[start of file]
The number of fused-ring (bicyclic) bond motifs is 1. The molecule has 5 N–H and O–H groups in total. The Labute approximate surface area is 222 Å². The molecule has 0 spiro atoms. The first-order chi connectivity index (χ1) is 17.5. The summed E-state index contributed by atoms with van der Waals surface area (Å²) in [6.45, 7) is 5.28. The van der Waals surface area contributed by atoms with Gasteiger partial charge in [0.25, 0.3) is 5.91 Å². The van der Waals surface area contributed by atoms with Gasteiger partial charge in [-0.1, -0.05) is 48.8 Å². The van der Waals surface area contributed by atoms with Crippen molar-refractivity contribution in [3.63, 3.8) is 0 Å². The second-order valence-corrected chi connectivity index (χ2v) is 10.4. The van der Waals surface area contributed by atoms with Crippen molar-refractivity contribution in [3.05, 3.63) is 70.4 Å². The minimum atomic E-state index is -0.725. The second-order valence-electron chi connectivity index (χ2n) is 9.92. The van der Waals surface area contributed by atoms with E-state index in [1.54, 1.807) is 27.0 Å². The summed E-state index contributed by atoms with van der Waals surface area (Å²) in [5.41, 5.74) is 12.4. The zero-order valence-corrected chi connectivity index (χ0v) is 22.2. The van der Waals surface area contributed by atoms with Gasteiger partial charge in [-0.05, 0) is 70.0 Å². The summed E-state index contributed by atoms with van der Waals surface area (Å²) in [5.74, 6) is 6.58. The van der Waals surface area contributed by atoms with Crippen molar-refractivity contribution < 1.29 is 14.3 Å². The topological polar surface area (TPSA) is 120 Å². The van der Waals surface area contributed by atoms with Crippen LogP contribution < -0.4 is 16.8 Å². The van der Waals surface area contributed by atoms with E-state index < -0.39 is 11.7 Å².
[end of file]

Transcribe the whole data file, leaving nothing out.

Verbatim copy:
The number of fused-ring (bicyclic) bond motifs is 1. The molecule has 5 N–H and O–H groups in total. The Labute approximate surface area is 222 Å². The molecule has 0 spiro atoms. The first-order chi connectivity index (χ1) is 17.5. The summed E-state index contributed by atoms with van der Waals surface area (Å²) in [6.45, 7) is 5.28. The van der Waals surface area contributed by atoms with Gasteiger partial charge in [0.25, 0.3) is 5.91 Å². The van der Waals surface area contributed by atoms with Gasteiger partial charge in [-0.1, -0.05) is 48.8 Å². The van der Waals surface area contributed by atoms with Crippen molar-refractivity contribution in [3.63, 3.8) is 0 Å². The second-order valence-corrected chi connectivity index (χ2v) is 10.4. The van der Waals surface area contributed by atoms with Crippen molar-refractivity contribution in [3.05, 3.63) is 70.4 Å². The minimum atomic E-state index is -0.725. The second-order valence-electron chi connectivity index (χ2n) is 9.92. The van der Waals surface area contributed by atoms with E-state index in [1.54, 1.807) is 27.0 Å². The summed E-state index contributed by atoms with van der Waals surface area (Å²) in [5.41, 5.74) is 12.4. The zero-order valence-corrected chi connectivity index (χ0v) is 22.2. The van der Waals surface area contributed by atoms with Gasteiger partial charge in [-0.05, 0) is 70.0 Å². The summed E-state index contributed by atoms with van der Waals surface area (Å²) in [5.74, 6) is 6.58. The van der Waals surface area contributed by atoms with Crippen molar-refractivity contribution < 1.29 is 14.3 Å². The topological polar surface area (TPSA) is 120 Å². The van der Waals surface area contributed by atoms with Crippen LogP contribution < -0.4 is 16.8 Å². The van der Waals surface area contributed by atoms with E-state index < -0.39 is 11.7 Å².